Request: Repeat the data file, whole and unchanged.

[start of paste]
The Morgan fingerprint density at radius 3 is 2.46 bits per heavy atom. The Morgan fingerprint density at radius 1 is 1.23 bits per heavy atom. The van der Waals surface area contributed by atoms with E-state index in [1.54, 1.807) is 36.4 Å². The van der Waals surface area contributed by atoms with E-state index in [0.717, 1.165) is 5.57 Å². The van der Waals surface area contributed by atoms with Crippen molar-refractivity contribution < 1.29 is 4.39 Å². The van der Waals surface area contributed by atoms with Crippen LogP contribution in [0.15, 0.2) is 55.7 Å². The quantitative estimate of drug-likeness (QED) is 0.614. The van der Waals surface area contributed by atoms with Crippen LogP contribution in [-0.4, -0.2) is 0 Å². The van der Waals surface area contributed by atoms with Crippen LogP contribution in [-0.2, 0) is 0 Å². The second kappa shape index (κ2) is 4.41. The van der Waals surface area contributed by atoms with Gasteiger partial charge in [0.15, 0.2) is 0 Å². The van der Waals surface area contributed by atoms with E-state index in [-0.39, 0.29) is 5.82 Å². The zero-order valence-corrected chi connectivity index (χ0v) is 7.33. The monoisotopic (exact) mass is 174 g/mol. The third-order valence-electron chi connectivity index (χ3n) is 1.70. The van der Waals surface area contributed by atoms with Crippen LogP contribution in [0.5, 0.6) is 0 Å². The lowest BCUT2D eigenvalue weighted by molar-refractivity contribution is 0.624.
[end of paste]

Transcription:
The Morgan fingerprint density at radius 3 is 2.46 bits per heavy atom. The Morgan fingerprint density at radius 1 is 1.23 bits per heavy atom. The van der Waals surface area contributed by atoms with E-state index in [1.54, 1.807) is 36.4 Å². The van der Waals surface area contributed by atoms with E-state index in [0.717, 1.165) is 5.57 Å². The van der Waals surface area contributed by atoms with Crippen molar-refractivity contribution < 1.29 is 4.39 Å². The van der Waals surface area contributed by atoms with Crippen LogP contribution in [0.15, 0.2) is 55.7 Å². The quantitative estimate of drug-likeness (QED) is 0.614. The van der Waals surface area contributed by atoms with Crippen LogP contribution in [-0.4, -0.2) is 0 Å². The van der Waals surface area contributed by atoms with Crippen LogP contribution in [-0.2, 0) is 0 Å². The second kappa shape index (κ2) is 4.41. The van der Waals surface area contributed by atoms with Gasteiger partial charge in [0.15, 0.2) is 0 Å². The van der Waals surface area contributed by atoms with E-state index in [-0.39, 0.29) is 5.82 Å². The zero-order valence-corrected chi connectivity index (χ0v) is 7.33. The monoisotopic (exact) mass is 174 g/mol. The third-order valence-electron chi connectivity index (χ3n) is 1.70. The van der Waals surface area contributed by atoms with Crippen LogP contribution in [0.5, 0.6) is 0 Å². The lowest BCUT2D eigenvalue weighted by molar-refractivity contribution is 0.624.